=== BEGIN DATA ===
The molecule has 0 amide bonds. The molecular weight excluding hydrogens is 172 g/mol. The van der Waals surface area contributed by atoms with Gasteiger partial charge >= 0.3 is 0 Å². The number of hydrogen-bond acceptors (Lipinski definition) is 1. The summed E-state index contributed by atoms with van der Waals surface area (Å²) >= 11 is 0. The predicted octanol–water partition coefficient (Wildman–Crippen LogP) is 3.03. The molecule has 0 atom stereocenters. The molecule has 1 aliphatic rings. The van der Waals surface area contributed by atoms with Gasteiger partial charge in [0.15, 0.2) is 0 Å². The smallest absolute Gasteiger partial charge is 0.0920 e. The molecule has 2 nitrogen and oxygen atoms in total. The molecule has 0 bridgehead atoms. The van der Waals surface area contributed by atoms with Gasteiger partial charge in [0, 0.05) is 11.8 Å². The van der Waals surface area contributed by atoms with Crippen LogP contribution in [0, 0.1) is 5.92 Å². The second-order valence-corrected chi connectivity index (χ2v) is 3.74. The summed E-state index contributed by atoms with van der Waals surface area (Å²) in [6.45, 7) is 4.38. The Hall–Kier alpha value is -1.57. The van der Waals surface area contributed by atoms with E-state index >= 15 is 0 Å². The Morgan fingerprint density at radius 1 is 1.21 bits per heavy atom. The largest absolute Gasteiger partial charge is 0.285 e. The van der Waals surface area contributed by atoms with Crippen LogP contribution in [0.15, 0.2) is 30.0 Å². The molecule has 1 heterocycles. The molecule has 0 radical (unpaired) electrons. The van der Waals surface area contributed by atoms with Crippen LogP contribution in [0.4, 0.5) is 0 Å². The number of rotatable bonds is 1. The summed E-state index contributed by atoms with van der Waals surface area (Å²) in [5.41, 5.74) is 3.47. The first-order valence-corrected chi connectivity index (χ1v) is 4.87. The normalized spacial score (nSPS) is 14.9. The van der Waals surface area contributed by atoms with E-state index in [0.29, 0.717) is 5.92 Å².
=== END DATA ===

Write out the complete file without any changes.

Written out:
The molecule has 0 amide bonds. The molecular weight excluding hydrogens is 172 g/mol. The van der Waals surface area contributed by atoms with Gasteiger partial charge >= 0.3 is 0 Å². The number of hydrogen-bond acceptors (Lipinski definition) is 1. The summed E-state index contributed by atoms with van der Waals surface area (Å²) >= 11 is 0. The predicted octanol–water partition coefficient (Wildman–Crippen LogP) is 3.03. The molecule has 0 atom stereocenters. The molecule has 1 aliphatic rings. The van der Waals surface area contributed by atoms with Gasteiger partial charge in [0.15, 0.2) is 0 Å². The smallest absolute Gasteiger partial charge is 0.0920 e. The molecule has 2 nitrogen and oxygen atoms in total. The molecule has 0 bridgehead atoms. The van der Waals surface area contributed by atoms with Gasteiger partial charge in [0, 0.05) is 11.8 Å². The van der Waals surface area contributed by atoms with Crippen LogP contribution in [0, 0.1) is 5.92 Å². The second-order valence-corrected chi connectivity index (χ2v) is 3.74. The summed E-state index contributed by atoms with van der Waals surface area (Å²) in [6.45, 7) is 4.38. The Hall–Kier alpha value is -1.57. The van der Waals surface area contributed by atoms with E-state index >= 15 is 0 Å². The Morgan fingerprint density at radius 1 is 1.21 bits per heavy atom. The largest absolute Gasteiger partial charge is 0.285 e. The van der Waals surface area contributed by atoms with Crippen LogP contribution in [0.15, 0.2) is 30.0 Å². The molecule has 1 heterocycles. The molecule has 0 radical (unpaired) electrons. The van der Waals surface area contributed by atoms with Crippen LogP contribution in [0.4, 0.5) is 0 Å². The number of rotatable bonds is 1. The summed E-state index contributed by atoms with van der Waals surface area (Å²) in [5.41, 5.74) is 3.47. The first-order valence-corrected chi connectivity index (χ1v) is 4.87. The normalized spacial score (nSPS) is 14.9. The van der Waals surface area contributed by atoms with E-state index in [0.29, 0.717) is 5.92 Å².